Women who have difficulties in their marriages usually follow their feelings and just react. But you must stop trusting your hurt responses or the advice you receive from the world, for today’s media communicates a worldview that is skewed at best.
Here Debi tells women that they can’t trust their feelings and they shouldn’t trust the advice they receive from the world. Your friend tells you your husband is abusive? You can’t trust that! A counselor tells you you’re codependent? That’s just the world talking! Ignore it! Sadly, this sort of thing is all too common in fundamentalism and conservative evangelicalism, and it allows pastors and people like Debi to keep their followers from looking beyond their insular world for information by creating and fostering inherent distrust of any other information.
And on the next page, Debi does it again:
Now, before we go any further, we must first consider a pertinent matter. You must come to terms with the fact that the biblical well from which I would have you drink this living water has already been put off limits in your mind by timid Bible teachers who have themselves never tasted the gift of a heavenly marriage.
There are many books written by men, “scholars,” that undermine the beauty of a woman’s help meet position. They do so by casting doubt on the Bible itself. They talk in elaborate and “learned” terms about “the original languages” and the “cultural settings” in which the words of scripture were written. … [They would] block [the] way to the well of water that produces heavenly marriages.
Debi is warning her readers that there are Christians out there, including Biblical scholars who use big fancy words, who will argue that the Bible says something different about women’s roles. Debi is preemptively informing her readers that those scholars are wrong, and that they are out to mislead women and keep them from obtaining “heavenly marriages.”
And once again, this is something common in fundamentalist and conservative evangelical circles. As an evangelical child, for example, I was taught that “liberal Christians” were clueless dupes at best and cunning villains out to destroy God’s truth at worst. In this way, fundamentalist and conservative evangelical pastors work to make sure their followers view the words and arguments of progressive Christians and Bible scholars as treacherous songs of a siren to be avoided at all costs. In other words, they work to ensure that their followers will not even listen to, much less consider,the arguments of progressive Christians and Bible scholars.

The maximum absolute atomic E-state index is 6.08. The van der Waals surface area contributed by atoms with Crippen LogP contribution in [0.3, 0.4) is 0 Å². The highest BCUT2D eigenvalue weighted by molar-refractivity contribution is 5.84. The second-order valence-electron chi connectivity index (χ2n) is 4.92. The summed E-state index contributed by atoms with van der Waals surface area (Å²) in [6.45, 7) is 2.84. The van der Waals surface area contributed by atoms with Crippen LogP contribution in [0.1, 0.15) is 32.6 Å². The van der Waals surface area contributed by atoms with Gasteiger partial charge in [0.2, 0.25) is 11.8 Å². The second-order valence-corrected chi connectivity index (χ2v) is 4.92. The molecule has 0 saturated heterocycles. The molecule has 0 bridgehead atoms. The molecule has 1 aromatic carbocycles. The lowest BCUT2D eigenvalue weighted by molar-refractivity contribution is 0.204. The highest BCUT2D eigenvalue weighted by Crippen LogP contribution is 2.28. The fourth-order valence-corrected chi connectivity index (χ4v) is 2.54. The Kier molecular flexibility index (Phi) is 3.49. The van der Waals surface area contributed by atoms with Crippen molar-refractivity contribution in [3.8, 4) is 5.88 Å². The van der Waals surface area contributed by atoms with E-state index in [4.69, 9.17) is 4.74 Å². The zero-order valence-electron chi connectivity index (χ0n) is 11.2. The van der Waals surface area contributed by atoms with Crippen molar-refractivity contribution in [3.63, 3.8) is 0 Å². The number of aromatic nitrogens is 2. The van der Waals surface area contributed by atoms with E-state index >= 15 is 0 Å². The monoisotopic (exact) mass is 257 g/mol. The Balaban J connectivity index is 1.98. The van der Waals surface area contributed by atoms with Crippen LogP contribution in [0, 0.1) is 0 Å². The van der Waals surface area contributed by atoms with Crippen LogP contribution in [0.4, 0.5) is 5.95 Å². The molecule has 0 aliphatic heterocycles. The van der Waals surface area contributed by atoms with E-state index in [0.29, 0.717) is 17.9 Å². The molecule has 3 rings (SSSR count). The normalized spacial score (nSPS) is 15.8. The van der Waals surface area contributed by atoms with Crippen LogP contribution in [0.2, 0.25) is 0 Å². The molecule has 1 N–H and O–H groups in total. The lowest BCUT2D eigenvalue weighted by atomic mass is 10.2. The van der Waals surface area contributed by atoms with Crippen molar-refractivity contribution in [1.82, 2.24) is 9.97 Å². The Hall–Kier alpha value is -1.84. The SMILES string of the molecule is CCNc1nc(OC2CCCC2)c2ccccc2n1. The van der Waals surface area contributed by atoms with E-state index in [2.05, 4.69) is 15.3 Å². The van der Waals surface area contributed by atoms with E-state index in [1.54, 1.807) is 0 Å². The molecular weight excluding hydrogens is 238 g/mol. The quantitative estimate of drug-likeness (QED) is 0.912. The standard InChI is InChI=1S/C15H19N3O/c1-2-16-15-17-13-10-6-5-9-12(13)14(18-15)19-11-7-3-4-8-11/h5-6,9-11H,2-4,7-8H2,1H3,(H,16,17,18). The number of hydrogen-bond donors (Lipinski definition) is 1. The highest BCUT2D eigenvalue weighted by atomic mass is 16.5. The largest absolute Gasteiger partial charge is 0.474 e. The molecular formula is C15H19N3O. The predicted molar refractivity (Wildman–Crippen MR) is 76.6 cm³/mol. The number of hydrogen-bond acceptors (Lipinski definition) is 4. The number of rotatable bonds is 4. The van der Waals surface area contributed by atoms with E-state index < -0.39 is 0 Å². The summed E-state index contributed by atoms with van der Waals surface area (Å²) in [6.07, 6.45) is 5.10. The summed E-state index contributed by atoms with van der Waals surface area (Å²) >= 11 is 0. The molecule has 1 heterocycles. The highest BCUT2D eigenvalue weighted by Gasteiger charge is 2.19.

See, Debi knows that the ideas that she is putting forward compete with other ideas, and that her voice is only one among many, both in society at large and also within Christianity. In order to make sure that her readers listen to her and not to these other voices, she poisons the well. Her goal is to make sure that when her readers hear other ideas and opinions they will say “we were warned against you, and taught to see you as the false prophet you are.” In other words, Debi is not simply stating that she knows there are other arguments and she thinks they are wrong. Rather, she is laying the groundwork to ensure that her readers will not even be willing to listen to those other arguments. And in this way, she is seeking to create a captive audience, an audience willing to listen only to her, an audience that will immediately reject any counter-arguments without even offering them a hearing.
Comments open below
Libby Anne grew up in a large evangelical homeschool family highly involved in the religious right. College turned her world upside down, and she is today an atheist, a feminist, and a progressive. She blogs about leaving fundamentalist and evangelical religion, her experience with the Christian Patriarchy and Quiverfull movements, the problems with the “purity culture,” the intricacies of conservative and religious right politics, and the importance of feminism. Her blog is Love, Joy, Feminism
NLQ Recommended Reading …
‘Breaking Their Will: Shedding Light on Religious Child Maltreatment‘ by Janet Heimlich
‘Quivering Daughters‘ by Hillary McFarland
‘Quiverfull: Inside the Christian Patriarchy Movement‘ by Kathryn Joyce